I would go back to the Retterhof for another meal. Next time, I’d like to do it during the daytime, so I can see how pretty it is. I also suspect that when the weather is warmer and more people patronize the restaurant, the menu expands a bit. But we did enjoy ourselves last night. The castle is a charming venue, and at least last night, the staff was very warm and friendly and were clearly glad to welcome us. We don’t live far away, either, so I could definitely see us venturing out there again.

A little clever marketing about the hotel and restaurant… I’m sure they live up to this if you give them plenty of warning.

I will offer a caveat to those who have mobility issues. The restrooms are located down a flight of stairs and I didn’t see an elevator. In the ladies room, there are several steps up to the toilets. I’m not sure if they have alternative accommodations for people who use wheelchairs.

A parting shot of the wine…

We got home at about 9pm. Arran and Noyzi were delighted to see us again. Arran, in particular, was really wound up and took off running around the house. I was relieved to see it, as two of his lymph nodes are large again. The vet decided to skip chemo last week, and the cancer has responded accordingly. But, in spite of the larger lymph nodes, Arran doesn’t appear to be feeling too badly right now. This is a sign, however, that the cancer is progressing, and we will probably be saying goodbye to him before too much longer.

I really hate this part of having dogs in my life, even though I know it’s necessary. However, I also know from experience that every time I have a dog who is very special and think no one can possibly equal him, I am proven wrong. Every dog we’ve had has been original and special in their own ways, and every one has been unforgettable and uniquely wonderful. So, as much as I hate the thought of saying goodbye to Arran, I also know that when he goes, another opportunity awaits us. And with that opportunity comes new and amazing experiences waiting to happen.


Celebrating 14 years in Ireland! Part seven

We were literally lodged next to Europe’s Facebook Headquarters!

After our Guinness Storehouse experience, we found a cab right outside.  The driver had “Bullet In The Blue Sky” playing on the stereo.

“U2!” I said.  “How appropriate!”

“What is this song called?” Bill asked.

“Bullet In The Blue Sky.” I said.  “I think it came out around 1987.”

“It’s not from 1984?” Bill asked.

“No, U2’s 1984 album was The Unforgettable Fire.  I feel pretty certain this song wasn’t on that album.” I answered.

“The song was recorded in 1986.” the cab driver said.  “And it was released in 1987.”

“Ha!  I was right!” I cheered.  “I can’t ever forget The Joshua Tree because I was 15 years old and taking a journalism class when it was released.  One of the girls in my class was a big U2 fan and went to Hampton, Virginia to see them perform while they were on tour that year.  She ended up meeting Bono and he signed her white turtleneck.  And she also ‘locked’ her class ring.  She wrote a big article about the experience in our school newspaper.”

“I was in Germany the first time.” Bill said.  “23 years old.”

“Holy shit, you’re old, mate!” the cab driver said.  It turned out he was 46 years old and hailed from Liverpool, England.  He’d come to Ireland to golf and fell in love with a local.  They are now married and have several kids, the youngest of which is six years old.  The driver then told us a story about how the six year old had woken him up that morning by climbing on his face.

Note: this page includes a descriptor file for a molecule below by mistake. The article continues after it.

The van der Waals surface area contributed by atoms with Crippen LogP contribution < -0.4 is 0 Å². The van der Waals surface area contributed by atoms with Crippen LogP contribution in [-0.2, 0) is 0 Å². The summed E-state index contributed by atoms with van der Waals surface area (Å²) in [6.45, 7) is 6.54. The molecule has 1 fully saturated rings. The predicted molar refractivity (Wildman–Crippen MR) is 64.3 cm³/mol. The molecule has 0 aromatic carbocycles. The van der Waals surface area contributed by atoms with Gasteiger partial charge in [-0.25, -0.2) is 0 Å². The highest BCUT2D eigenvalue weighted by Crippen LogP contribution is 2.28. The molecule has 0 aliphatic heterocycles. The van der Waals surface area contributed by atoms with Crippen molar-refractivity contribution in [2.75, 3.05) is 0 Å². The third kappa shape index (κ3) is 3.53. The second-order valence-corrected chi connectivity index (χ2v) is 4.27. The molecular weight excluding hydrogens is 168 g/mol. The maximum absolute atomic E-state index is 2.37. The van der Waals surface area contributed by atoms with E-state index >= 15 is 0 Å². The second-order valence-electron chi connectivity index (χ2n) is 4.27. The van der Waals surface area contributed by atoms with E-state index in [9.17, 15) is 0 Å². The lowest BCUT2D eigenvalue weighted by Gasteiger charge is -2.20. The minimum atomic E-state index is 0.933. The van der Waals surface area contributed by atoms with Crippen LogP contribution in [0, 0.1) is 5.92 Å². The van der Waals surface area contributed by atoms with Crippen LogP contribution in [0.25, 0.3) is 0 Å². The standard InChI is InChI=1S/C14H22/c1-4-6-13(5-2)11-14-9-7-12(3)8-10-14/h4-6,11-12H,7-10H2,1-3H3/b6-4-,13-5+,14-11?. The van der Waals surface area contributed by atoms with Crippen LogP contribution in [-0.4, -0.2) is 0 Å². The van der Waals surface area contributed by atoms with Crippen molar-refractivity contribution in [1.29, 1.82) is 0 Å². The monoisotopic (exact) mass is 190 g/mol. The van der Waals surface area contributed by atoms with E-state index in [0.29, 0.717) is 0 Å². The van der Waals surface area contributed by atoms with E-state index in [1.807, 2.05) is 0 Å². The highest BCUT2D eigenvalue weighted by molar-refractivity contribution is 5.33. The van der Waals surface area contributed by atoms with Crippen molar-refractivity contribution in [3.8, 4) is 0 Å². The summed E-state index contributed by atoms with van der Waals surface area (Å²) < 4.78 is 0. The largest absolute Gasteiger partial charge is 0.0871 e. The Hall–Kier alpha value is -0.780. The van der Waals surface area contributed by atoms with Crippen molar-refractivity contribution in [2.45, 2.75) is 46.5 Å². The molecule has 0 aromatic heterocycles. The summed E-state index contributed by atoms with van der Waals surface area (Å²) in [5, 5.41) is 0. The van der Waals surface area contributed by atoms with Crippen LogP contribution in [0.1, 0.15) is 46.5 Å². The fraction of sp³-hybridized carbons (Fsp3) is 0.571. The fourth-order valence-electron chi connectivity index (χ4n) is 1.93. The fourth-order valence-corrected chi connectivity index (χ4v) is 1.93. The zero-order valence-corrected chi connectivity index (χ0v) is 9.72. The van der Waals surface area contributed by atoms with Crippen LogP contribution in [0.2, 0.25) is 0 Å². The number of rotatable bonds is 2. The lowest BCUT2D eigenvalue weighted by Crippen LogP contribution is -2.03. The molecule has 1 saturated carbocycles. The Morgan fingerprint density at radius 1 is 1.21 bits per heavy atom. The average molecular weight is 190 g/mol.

The driver went on to tell us about how much Dublin has changed since Bill first visited, back in 1984.  He pointed out an old bar that used to be full of guys who worked in the Docklands area of the city.  He took an old friend to the area, trying to find the bar.  They walked into it and asked where the bar was located.  No one confirmed that they had reached the right place.  I seem to remember there was some talk of the IRA, too.

We left the cabbie and then decided to look for dinner.  Unfortunately, there wasn’t a great selection of restaurants near The Marker Hotel.  We ended up going into the restaurant at the nearby Clayton Hotel– it was called Vertigo.  From the very start, that was an annoying experience.  They were playing horrible generic dance music in the dining room.  Also, we weren’t aware that in order to be served, you had to go up to the bar.  There was no sign alerting us to that fact.  So we sat for awhile before another customer clued us in to what we needed to do.  Bill was starting to have flashbacks to our very bad experience at the Esquire Bar in San Antonio.

Carlsberg is a thirst quencher, but not that inspiring.

Bill ordered a chicken and avocado burger.  I had a cheeseburger.  It took a very long time for the sandwiches to get to us, plus we were drinking Carlsberg beers, which aren’t all that interesting.  Add in the terrible music and the fact that all we really wanted to do was eat and hit the sack, and you have a couple of crotchety middle aged folks.  First world problems, right?

Disappointing burger…


Mr. Bill’s chicken sandwich.  It could have been better.

Neither of the burgers were particularly good, either.  Bill said his was okay, although it had little avocado on it.  My burger was overcooked and not very hot.  I finished less than half before we decided to cash in our chips for the evening.  We have a reservation at a Clayton Hotel the night before we fly back to Germany.  Hopefully, it will leave a better impression than the one in downtown Dublin.

On the way back to the hotel, I noticed the European Facebook headquarters, located directly next to our hotel.  I had to take a few photos.  It looks like an interesting place to work, based on the big posters with provocative slogans on them in the foyer.

Several of the signs I noticed from outside Facebook’s headquarters in Ireland.